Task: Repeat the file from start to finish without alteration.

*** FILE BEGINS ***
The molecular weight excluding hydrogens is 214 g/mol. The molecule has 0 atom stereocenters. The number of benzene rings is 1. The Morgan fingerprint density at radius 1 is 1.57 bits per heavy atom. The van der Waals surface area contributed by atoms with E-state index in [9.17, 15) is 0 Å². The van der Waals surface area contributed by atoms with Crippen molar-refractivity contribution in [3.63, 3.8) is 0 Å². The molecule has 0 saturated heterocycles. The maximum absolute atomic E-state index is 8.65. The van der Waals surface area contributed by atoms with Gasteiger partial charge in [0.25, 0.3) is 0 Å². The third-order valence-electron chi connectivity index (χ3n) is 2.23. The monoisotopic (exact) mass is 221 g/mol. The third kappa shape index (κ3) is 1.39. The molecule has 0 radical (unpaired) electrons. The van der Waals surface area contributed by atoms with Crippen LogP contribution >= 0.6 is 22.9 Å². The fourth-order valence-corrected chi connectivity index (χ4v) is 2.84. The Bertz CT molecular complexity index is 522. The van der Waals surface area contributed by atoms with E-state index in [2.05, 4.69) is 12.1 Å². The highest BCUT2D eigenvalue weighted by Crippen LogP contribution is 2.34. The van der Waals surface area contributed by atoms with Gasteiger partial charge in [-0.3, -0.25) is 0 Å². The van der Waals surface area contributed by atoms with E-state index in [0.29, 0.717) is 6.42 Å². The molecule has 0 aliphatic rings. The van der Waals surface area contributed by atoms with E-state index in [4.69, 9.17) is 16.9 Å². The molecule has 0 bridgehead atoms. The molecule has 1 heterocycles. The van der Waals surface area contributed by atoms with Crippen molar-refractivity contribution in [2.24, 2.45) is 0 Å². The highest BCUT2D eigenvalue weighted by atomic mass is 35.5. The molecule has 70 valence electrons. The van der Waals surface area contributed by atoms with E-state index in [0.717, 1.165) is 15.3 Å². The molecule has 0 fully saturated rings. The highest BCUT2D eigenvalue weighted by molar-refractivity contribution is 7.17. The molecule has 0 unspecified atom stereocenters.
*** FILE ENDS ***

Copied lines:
The molecular weight excluding hydrogens is 214 g/mol. The molecule has 0 atom stereocenters. The number of benzene rings is 1. The Morgan fingerprint density at radius 1 is 1.57 bits per heavy atom. The van der Waals surface area contributed by atoms with E-state index in [9.17, 15) is 0 Å². The van der Waals surface area contributed by atoms with Crippen molar-refractivity contribution in [3.63, 3.8) is 0 Å². The molecule has 0 saturated heterocycles. The maximum absolute atomic E-state index is 8.65. The van der Waals surface area contributed by atoms with Gasteiger partial charge in [0.25, 0.3) is 0 Å². The third-order valence-electron chi connectivity index (χ3n) is 2.23. The monoisotopic (exact) mass is 221 g/mol. The third kappa shape index (κ3) is 1.39. The molecule has 0 radical (unpaired) electrons. The van der Waals surface area contributed by atoms with Crippen LogP contribution >= 0.6 is 22.9 Å². The fourth-order valence-corrected chi connectivity index (χ4v) is 2.84. The Bertz CT molecular complexity index is 522. The van der Waals surface area contributed by atoms with E-state index in [2.05, 4.69) is 12.1 Å². The highest BCUT2D eigenvalue weighted by Crippen LogP contribution is 2.34. The van der Waals surface area contributed by atoms with Gasteiger partial charge in [-0.3, -0.25) is 0 Å². The van der Waals surface area contributed by atoms with E-state index in [0.29, 0.717) is 6.42 Å². The molecule has 0 aliphatic rings. The van der Waals surface area contributed by atoms with E-state index in [4.69, 9.17) is 16.9 Å². The molecule has 0 bridgehead atoms. The molecule has 1 heterocycles. The van der Waals surface area contributed by atoms with Crippen molar-refractivity contribution in [2.24, 2.45) is 0 Å². The highest BCUT2D eigenvalue weighted by atomic mass is 35.5. The molecule has 70 valence electrons. The van der Waals surface area contributed by atoms with E-state index in [0.717, 1.165) is 15.3 Å². The molecule has 0 fully saturated rings. The highest BCUT2D eigenvalue weighted by molar-refractivity contribution is 7.17. The molecule has 0 unspecified atom stereocenters.